David Bourget (Western Ontario)
David Chalmers (ANU, NYU)
Rafael De Clercq
Ezio Di Nucci
Jonathan Jenkins Ichikawa
Jack Alan Reynolds
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Emotion Review 1 (4):240-254 (2009)
In this article, the basic sociological approaches to theorizing human emotions are reviewed. In broad strokes, theorizing can be grouped into several schools of thought: evolutionary, symbolic interactionist, symbolic interactionist with psychoanalytic elements, interaction ritual, power and status, stratification, and exchange. All of these approaches to theorizing emotions have generated useful insights into the dynamics of emotions. There remain, however, unresolved issues in sociological approaches to emotions, including: the nature of emotions, the degree to which emotions are hard-wired neurological or socially constructed, the relevance of analyzing the biology and evolution of emotions, the relationship between cognition and emotions, the number of distinctive emotional states produced by humans, and the relationship between emotions and rationality.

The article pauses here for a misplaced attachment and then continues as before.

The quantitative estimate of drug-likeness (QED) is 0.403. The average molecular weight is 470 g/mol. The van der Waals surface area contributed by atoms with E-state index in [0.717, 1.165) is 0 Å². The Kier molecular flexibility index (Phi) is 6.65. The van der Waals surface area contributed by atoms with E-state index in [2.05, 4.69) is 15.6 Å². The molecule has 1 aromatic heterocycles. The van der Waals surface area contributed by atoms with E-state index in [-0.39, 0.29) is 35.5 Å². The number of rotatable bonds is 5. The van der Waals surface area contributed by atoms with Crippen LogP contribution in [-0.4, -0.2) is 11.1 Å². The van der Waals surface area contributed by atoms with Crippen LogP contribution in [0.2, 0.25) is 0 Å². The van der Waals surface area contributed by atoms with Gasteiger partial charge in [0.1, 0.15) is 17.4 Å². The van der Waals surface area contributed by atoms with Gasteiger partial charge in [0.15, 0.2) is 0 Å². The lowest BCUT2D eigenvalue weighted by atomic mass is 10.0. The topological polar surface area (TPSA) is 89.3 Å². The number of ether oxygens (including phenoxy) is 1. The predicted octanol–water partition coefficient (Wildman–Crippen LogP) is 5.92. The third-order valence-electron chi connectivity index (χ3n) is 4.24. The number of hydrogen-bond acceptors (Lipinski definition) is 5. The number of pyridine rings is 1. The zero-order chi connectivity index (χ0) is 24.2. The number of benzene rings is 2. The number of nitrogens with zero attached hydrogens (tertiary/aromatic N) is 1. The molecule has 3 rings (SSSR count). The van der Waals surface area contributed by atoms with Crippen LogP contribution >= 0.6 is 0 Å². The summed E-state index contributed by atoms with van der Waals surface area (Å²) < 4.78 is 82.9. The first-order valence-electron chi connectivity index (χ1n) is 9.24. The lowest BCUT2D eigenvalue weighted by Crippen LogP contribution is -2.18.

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References found in this work BETA
G. H. Mead (forthcoming). Mind, Self and Society. Chicago, Il.
Erving Goffman (1979). Frame Analysis: An Essay on the Organization of Experience. Philosophy and Phenomenological Research 39 (4):601-602.
Erika Summers-Effler (2002). The Micro Potential for Social Change: Emotion, Consciousness, and Social Movement Formation. Sociological Theory 20 (1):41-60.
Citations of this work BETA
N. Godbold (2015). Researching Emotions in Interactions: Seeing and Analysing Live Processes. Emotion Review 7 (2):163-168.
Clare Hammonds & Wendy Cadge (2014). Strategies of Emotion Management: Not Just on, but Off the Job. Nursing Inquiry 21 (2):162-170.
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